Fun fact: this randomness and the fact you can have a rubbish game from forces out of your control is why one of my other friends in my main game group despises Four Souls. On the other hand, its why the other 3 of us love it!

Cosmic Encounter

Cosmic Encounter is another game that is near and dear to my heart. Each player takes on an alien race vying to settle on 5 of the other players’ planets and protect their five planets from invasion. The game runs on a hand management and diplomacy core, in which you try and convince the other players around the table to help you invade and then manoeuvre your way into a favourable outcome.

This game again has a few elements I want to highlight. The first element is this game features joint victories. Instead of participating in combat, Cosmic Encounter allows you (if both players play the same card) to negotiate. Successful negotiation in this game means one of two things. Either any number of cards trade hands or a foreign colony is traded. Foreign colonies are the way you win this game and that means if you are both on four foreign colonies then you trade foreign colonies through a negotiation, you both win! How does this develop Cosmic into an experience? It decides to embrace a quirk of its design. The rules easily could have said, ‘You cannot win via negotiation’ which would have made sure the last point is scored by combat. The game puts aside competition and says: ‘Let’s do something interesting.’ Whereas I do not think this is a major contributor to the creation of an experience, it does do something that all the features I will be discussing do. These features all enable epic moments and joint victories are just one way that can be done.

Cosmic has another feature that extends on the randomness we saw in Four Souls but also puts an additional spin. I mentioned that in Cosmic you play an alien race. There are about 50 in the base game, and they all take what is quite a simple set of rules and procedures to bend and add to them. For example, there is one faction that does not lose ships almost ever. This means the game is always constantly changing its constraints and conditions which creates once again, great individual moments with the trade-off of an even competitive field. The fact that the game has these unique powers once again adds to the experience and means that we have a game about experiencing the craziness rather than winning, even though that might be nice.

Twilight Imperium 4th Edition/Axis & Allies

These two games for me have the final element that could constitute an experience and that is just the sheer magnitude and length. Four Souls had a large magnitude in the number of cards, but nothing comes even close to these mammoth games. For those who have never had the honour of witnessing these behemoths, both Twilight Imperium (TI) and Axis and Allies (A&A) are both war games of huge scale where you are either trying to rule the galaxy or play out your World War 2 fantasies. They both do things very differently in some ways and very similar in others to the point where I love TI and hate A&A. Even then, they both still sprawl across the table presenting you with whole systems to engage with.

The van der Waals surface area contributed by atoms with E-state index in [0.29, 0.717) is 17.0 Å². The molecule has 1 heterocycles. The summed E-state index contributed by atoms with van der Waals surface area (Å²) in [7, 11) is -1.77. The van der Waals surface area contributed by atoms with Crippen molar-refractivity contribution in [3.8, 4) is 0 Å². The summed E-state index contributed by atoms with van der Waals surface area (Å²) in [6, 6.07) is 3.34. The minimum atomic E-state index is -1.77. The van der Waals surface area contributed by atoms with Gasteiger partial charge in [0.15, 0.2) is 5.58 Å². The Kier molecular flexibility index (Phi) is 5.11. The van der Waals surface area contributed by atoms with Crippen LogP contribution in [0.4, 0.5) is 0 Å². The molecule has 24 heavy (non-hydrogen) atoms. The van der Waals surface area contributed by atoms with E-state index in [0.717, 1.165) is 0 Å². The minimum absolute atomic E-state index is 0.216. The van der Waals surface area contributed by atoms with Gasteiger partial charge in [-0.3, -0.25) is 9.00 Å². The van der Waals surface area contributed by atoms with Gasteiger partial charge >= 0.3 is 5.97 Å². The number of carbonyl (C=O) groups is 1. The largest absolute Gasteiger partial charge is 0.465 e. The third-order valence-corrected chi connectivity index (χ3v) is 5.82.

This scale can be overwhelming the first time you see it. TI is a 4X game. You spread your galactic civilisation across the stars exploiting the resources of planets to churn out a war machine or influence the politics of the galaxy. Each faction also has its quirks and powers (a feature we identified earlier) that further adds to the theme of the game. The enigma in front of you suddenly does not become about winning, it becomes about understanding. TI especially has this certain quality of being a galactic community and simulating that rather than the act of winning. How do pacifist space turtles interact with merchant space lions? This can be taken one step further by choosing to role-play as those factions. TI provides a complete toolset for this kind of experience where you and your friends are constantly interlocked in this galactic simulation.

This style of the game goes for A&A too. A game that is solely focused on war but has interlocked in this simulation of WW2, where you are once again dragged into a puzzle. What is the best way to do this? Will this blow back in my face if my team fails their dice roll? These war games are both hours long, but they are hours long because they both simulate something in some detail. This is the final aspect of “experience” board games.

I hope this blog has got you thinking differently about some of your favourite games. Games that are not just about winning but serve much better as dragging you into some world or mechanics!